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Don't Trust the National Polls (posted October 21, 2000; reprinted from October 19, 2000 Newsday)

The 2000 elections may discredit the polling industry in as dramatic a fashion as the 1948 presidential contest did. That year, pollsters incorrectly forecast a victory by Republican Thomas Dewey over Democrat Harry Truman and were embarrassed by the ensuing result.

Part of the problem was that survey researchers were so confident of their methodology that they quit polling a week before the election and thereby missed a last-minute vote swing to Truman.

No one expects pollsters to quit polling before Election Day, 2000, but there already are troubling signs that this year's polls may be way off. For starters, there has been little consistency in poll results over the last month. Surveys conducted at virtually the same time have shown results that differ by as much as 20 percentage points. The bipartisan Battleground survey conducted by Internet website consistently has shown better results for Bush than those undertaken by other media outlets. For example, in mid-September when a Newsweek poll showed Gore up by 14 points, put Bush in the lead by 5 points.

Similar discrepancies have occurred in regard to the debates. Following the first presidential debate, network polls varied enormously in summarizing who won the vote. While all four network surveys showed Gore had done better, the actual margin varied from +3 percentage points on ABC and +7 on CNN to +10 on NBC and +14 on CBS.

Performance was no better following the second debate. While ABC showed Bush winning the debate by 16 percentage points and CNN showed him besting Gore by 13 points, CBS placed Bush's margin at only 3 points.

Part of the problem with pre-election polls is the difficulty of predicting the actual turnout. There seems little doubt that turnout will be low this year, even with a very competitive presidential campaign. Debate viewership has dropped nearly 50 percent below 1992. The number of people watching the most recent presidential debate was the second smallest television audience in debate history. Primary turnout this year also tended to be low with barely one in 10 voters going out to the polls.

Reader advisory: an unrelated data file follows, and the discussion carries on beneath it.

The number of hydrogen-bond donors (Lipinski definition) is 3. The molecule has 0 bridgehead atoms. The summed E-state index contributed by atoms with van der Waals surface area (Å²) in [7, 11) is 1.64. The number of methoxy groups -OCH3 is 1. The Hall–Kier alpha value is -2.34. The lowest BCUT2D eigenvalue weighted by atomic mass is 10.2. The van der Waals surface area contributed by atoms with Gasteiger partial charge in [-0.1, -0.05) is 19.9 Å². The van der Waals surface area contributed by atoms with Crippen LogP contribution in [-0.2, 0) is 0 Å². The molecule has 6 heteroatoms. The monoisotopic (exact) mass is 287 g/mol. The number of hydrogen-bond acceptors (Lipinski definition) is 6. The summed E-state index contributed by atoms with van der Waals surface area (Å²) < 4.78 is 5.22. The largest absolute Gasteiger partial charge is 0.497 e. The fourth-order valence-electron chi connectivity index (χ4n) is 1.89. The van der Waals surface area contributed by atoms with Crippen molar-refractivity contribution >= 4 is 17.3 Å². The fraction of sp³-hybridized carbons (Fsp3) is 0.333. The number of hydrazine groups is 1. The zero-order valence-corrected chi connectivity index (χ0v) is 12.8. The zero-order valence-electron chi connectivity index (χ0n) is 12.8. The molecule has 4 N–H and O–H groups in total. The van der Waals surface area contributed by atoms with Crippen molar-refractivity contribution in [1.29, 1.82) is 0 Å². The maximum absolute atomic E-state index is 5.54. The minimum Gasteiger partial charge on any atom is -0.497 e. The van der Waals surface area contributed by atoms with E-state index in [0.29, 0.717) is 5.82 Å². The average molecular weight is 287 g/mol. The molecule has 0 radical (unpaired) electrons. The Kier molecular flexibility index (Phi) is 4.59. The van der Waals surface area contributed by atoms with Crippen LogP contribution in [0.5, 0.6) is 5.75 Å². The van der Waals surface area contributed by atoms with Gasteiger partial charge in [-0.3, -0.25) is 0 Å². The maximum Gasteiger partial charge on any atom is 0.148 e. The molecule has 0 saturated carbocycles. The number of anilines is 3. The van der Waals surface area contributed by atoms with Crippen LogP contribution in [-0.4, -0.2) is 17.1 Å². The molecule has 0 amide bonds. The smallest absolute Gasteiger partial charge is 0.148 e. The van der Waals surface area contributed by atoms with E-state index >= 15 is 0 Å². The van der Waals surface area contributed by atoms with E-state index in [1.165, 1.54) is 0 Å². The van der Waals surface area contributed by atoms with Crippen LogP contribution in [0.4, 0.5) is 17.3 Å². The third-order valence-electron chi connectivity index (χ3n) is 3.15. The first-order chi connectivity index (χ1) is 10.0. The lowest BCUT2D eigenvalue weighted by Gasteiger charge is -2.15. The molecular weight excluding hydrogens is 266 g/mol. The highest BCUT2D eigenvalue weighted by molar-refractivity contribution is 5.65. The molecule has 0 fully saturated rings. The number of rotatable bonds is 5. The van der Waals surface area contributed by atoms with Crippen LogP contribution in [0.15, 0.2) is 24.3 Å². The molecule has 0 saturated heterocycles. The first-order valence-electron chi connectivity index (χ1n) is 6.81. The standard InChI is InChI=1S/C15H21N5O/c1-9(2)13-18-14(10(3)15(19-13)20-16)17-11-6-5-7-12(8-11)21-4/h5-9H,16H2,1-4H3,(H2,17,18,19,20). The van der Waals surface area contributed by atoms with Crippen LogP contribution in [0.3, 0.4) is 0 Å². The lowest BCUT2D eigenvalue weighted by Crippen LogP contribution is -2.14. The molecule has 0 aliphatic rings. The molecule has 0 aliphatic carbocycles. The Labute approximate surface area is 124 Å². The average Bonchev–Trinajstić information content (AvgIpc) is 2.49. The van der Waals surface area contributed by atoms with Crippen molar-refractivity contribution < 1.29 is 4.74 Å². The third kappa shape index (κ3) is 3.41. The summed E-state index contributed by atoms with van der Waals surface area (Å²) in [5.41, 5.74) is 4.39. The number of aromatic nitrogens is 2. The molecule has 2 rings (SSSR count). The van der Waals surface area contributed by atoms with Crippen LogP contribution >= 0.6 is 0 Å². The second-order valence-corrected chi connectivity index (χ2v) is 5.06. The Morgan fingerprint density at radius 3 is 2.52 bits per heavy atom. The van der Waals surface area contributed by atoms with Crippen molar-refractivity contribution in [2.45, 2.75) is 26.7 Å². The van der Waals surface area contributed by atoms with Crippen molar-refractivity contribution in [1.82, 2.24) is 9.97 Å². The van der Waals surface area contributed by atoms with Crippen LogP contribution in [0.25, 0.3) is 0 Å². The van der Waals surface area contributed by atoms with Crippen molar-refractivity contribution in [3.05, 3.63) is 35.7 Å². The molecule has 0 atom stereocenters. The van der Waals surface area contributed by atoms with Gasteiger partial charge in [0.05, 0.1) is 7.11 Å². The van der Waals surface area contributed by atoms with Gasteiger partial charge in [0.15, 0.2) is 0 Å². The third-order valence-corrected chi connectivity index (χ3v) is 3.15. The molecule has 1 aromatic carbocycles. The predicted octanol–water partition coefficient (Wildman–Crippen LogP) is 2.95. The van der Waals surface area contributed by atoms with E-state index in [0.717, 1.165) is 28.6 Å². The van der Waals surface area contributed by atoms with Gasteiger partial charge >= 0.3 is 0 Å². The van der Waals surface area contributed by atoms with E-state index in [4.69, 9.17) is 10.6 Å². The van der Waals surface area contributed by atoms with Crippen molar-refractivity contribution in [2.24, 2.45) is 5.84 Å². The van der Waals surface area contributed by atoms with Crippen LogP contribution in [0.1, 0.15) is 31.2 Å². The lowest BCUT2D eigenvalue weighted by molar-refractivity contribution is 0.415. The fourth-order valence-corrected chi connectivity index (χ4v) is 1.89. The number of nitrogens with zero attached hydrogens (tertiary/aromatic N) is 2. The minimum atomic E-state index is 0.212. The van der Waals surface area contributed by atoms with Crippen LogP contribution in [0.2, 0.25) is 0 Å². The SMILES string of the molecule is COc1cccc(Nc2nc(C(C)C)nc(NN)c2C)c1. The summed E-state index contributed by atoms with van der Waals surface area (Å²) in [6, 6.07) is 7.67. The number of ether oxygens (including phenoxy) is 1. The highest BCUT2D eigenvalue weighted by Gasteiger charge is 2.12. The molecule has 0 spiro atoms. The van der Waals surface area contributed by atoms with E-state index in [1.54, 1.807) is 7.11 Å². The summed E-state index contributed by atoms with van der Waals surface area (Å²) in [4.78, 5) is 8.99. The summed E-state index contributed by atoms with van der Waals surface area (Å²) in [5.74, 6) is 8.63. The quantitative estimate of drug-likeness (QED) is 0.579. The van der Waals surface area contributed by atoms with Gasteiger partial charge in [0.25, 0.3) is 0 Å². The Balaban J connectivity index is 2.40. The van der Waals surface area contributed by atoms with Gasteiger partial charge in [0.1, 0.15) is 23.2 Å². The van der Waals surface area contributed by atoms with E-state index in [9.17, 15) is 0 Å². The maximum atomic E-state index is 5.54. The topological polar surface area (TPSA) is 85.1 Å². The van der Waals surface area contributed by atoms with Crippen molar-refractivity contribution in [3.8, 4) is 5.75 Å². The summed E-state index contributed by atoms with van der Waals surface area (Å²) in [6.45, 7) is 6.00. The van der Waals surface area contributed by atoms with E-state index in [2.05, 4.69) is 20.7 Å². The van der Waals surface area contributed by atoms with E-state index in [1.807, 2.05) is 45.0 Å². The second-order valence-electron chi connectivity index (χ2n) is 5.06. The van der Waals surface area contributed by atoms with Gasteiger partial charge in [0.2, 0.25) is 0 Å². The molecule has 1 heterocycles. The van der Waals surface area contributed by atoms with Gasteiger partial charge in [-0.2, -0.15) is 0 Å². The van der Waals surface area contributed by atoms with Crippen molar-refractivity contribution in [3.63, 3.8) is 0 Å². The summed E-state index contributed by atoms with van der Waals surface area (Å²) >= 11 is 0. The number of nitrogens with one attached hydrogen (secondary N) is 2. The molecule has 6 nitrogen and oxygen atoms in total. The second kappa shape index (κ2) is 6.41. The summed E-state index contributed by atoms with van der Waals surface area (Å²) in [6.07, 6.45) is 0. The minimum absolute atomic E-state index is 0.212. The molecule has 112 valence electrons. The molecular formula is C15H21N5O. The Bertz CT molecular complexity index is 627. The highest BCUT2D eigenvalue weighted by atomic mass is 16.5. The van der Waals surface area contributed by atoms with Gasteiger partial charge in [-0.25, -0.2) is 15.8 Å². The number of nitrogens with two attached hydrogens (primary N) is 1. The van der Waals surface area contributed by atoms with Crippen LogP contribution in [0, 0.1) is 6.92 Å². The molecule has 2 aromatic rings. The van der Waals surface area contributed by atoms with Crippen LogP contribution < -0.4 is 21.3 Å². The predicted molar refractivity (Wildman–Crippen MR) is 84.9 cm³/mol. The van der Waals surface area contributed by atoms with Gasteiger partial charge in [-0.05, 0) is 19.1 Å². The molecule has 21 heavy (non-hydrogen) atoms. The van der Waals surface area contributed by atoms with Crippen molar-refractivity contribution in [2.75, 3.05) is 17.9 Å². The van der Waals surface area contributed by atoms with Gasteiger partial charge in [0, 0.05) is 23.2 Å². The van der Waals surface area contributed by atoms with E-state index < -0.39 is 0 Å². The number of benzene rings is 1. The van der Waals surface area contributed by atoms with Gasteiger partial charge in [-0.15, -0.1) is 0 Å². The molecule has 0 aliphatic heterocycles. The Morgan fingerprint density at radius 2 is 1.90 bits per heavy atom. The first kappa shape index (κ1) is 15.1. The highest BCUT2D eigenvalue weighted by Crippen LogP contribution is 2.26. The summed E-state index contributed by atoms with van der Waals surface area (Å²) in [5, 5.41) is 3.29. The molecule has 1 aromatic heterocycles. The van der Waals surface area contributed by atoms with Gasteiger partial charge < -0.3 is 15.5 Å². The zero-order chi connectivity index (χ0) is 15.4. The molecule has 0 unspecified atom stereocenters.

In a situation where turnout is small, likely voters will be a little more Republican than typically is the case in a presidential campaign. One of the reasons why the Battleground survey has produced results more favorable to Bush is that in anticipation of a low turnout election, its organizers have been oversampling areas with traditionally high turnout. This produces a sample that leans a little more Republican in its preferences.

Response rates also have fallen this year, according to national pollsters. Pollster John Zogby, for example, has noted that 16 years ago, 65 percent of those called agreed to participate in the survey. Now, response rates are down to 35 percent. With response rates this low, there is greater sampling variability from survey to survey, depending on who happens to be home during the time pollsters call.

It is no accident that in 1996, where we had the lowest turnout in a presidential election in nearly 50 years, pre-election polls underestimated GOP nominee Robert Dole's vote by 7 percentage points. The last Gallup survey that year, for example, put the race at 52 percent for Clinton, 34 percent for Dole, and 10 percent for independent candidate Ross Perot. Clinton's actual margin over Dole was 49 to 41 percent, which means the survey was within the margin of error for the Democratic, but not the Republican vote.

Low turnout leads to pre-election polls that inflate the size of the Democratic vote. With Vice President Al Gore running neck and neck with Republican nominee George W. Bush, despite a strong economy, public opinion polls at the presidential level may be lulling Democrats into a false sense of complacency about their campaign competitiveness.
Copyright 2000Karen Martin Media Services